Worried about losing your AUD7160 visa application charge if you get it wrong?
Not sure about the paperwork and the evidence you need to show immigration?
Here at Summit Migration, we’re Partner Visa experts.
Having helped hundreds of applicants through the Australian Partner visa application process, we know what works and what doesn’t.
Whether you’re applying for the Subclass 820 or the Subclass 309 Partner Visa, we’ll be able to provide you expert assistance.
Get it right the first time. Having your Spouse or De Facto partner visa application rejected is a costly experience.
Lower your chance of a refusal. The agents at Summit Migration are legally trained.
You won’t have to spend days researching complicated visa options; your agent has done this many times before.
Janelle approached Summit Migration after receiving a refusal decision in relation to a spouse visa application for her husband. Janelle had met her husband in Czechoslovakia via an online dating website for Jehovah’s Witnesses. It is relatively common for Czechoslovakian applicants to be refused their spouse or marriage visas.
In this first application, the Department had identified a number of gaps in the relationship and inconsistencies in their relationship history and did not accept that the applicant and sponsor were in a genuine and ongoing relationship. Unfortunately Janelle and Solomon were out of time for an AAT merits review.
In this case, as the applicant and sponsor had not spent much time living together as husband and wife, there was still a risk the application could be refused due to insufficient evidence of the relationship. The Migration Agents at Summit Migration were able to brief Janelle on the kinds of evidence that would be persuasive and precisely what to expect from the process. Janelle was led through each step and given precise instructions on what documentation would be required and what to look out for.
Sometimes the Department can request the applicant and sponsor attend a partner visa interview. The interview is key in establishing whether the spouse relationship is genuine. Even the smallest inconsistency or incorrect answer can result in refusal of the application. Janelle and her partner Solomon were carefully briefed on what to expect and the most effective way to respond to the interview questions.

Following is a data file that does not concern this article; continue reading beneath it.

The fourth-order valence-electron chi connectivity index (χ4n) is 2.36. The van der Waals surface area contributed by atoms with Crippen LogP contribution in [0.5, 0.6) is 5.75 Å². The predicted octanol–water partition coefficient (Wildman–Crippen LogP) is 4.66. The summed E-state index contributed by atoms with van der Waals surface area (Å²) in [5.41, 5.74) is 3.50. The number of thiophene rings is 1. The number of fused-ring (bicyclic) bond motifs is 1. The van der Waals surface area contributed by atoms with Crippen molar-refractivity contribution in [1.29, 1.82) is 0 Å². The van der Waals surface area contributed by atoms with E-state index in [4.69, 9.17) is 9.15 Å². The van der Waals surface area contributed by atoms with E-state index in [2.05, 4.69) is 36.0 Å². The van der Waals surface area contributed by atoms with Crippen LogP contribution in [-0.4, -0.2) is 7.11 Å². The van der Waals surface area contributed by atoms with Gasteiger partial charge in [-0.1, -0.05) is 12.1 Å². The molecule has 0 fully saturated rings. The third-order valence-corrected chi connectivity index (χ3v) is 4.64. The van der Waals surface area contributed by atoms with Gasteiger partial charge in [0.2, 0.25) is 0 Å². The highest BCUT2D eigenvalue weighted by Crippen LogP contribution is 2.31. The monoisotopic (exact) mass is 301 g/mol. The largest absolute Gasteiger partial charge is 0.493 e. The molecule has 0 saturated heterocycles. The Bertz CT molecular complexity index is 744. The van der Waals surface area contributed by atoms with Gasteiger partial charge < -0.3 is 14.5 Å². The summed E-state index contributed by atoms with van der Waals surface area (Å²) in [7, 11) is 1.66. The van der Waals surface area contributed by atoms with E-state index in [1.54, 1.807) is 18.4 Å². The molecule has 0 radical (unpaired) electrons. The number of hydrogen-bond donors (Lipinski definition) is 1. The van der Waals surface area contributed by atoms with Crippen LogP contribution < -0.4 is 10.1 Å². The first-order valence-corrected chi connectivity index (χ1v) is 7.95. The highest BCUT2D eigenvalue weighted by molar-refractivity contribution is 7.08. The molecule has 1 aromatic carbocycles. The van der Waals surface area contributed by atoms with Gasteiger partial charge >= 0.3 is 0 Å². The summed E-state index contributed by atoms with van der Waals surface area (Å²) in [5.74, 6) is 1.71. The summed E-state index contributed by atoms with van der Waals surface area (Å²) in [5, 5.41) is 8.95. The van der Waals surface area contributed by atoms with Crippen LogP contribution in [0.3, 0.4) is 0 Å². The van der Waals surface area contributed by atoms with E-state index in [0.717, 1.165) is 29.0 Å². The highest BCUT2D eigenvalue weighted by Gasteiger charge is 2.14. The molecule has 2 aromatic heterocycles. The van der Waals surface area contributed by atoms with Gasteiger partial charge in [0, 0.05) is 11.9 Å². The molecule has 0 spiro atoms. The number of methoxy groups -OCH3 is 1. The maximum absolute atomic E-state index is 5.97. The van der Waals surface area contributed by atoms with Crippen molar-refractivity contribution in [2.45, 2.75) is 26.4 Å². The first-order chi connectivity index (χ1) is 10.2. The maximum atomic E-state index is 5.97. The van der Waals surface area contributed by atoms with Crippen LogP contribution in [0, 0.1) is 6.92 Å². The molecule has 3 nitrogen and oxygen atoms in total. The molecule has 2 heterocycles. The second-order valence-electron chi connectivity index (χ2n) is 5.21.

The application was approved and Janelle and Solomon are now living together in Brisbane.
Danielle was a Singaporean citizen who met her boyfriend Peter while travelling in Thailand. Together both Danielle and Peter decided that they wanted to explore their relationship further and give Danielle a chance to meet Peter’s family in rural Queensland.
Danielle entered Australia initially on a Visitor visa and remained with Peter ‘s family for six months during which time she built a strong connection with Peter’s family. After this period, both Peter and Danielle decided to do further travel in South East Asia. After a period travelling, Danielle and Peter decided to travel to Singapore to visit Danielle’s relatives.
On arriving in Singapore, they discovered there was a standing arrest warrant for Danielle. Prior to her last departure from Singapore, Danielle has been in an abusive relationship and had taken a sum of money from her ex-partner before fleeing both the relationship and Singapore for travel in South East Asia. In her absence, her ex-partner had pressed charges. After a brief trial, Danielle was sentenced to 18 months in Changi prison.
After Danielle’s sentence was served, she returned to Australia and applied for an onshore (Subclass 820) visa (also known as the de facto visa). When Danielle approached Summit Migration, she had recently received notice of from the Department of an intention to refuse her Partner Visa on the basis that she had failed the Character test.
While nominally Danielle failed the Character test by virtue of her significant criminal record, the solicitors at Summit Migration were able to argue that compelling and compassionate grounds existed. Under the Migration Act, compelling and compassionate grounds meant that the Character test could be waived. Specifically, it was argued that considering the nature of the crime, the low likelihood of recidivism, and Danielle’s close connections to Australia, that the test should be waived.
This was accepted by the Department and Danielle’s partner visa was granted.
That’s why we wrote the Ultimate Partner Visa Guide. A complete step by step guide to applying and giving your visa the best chance of success.
Don’t Leave Your Case To Chance. Get Expert Advice.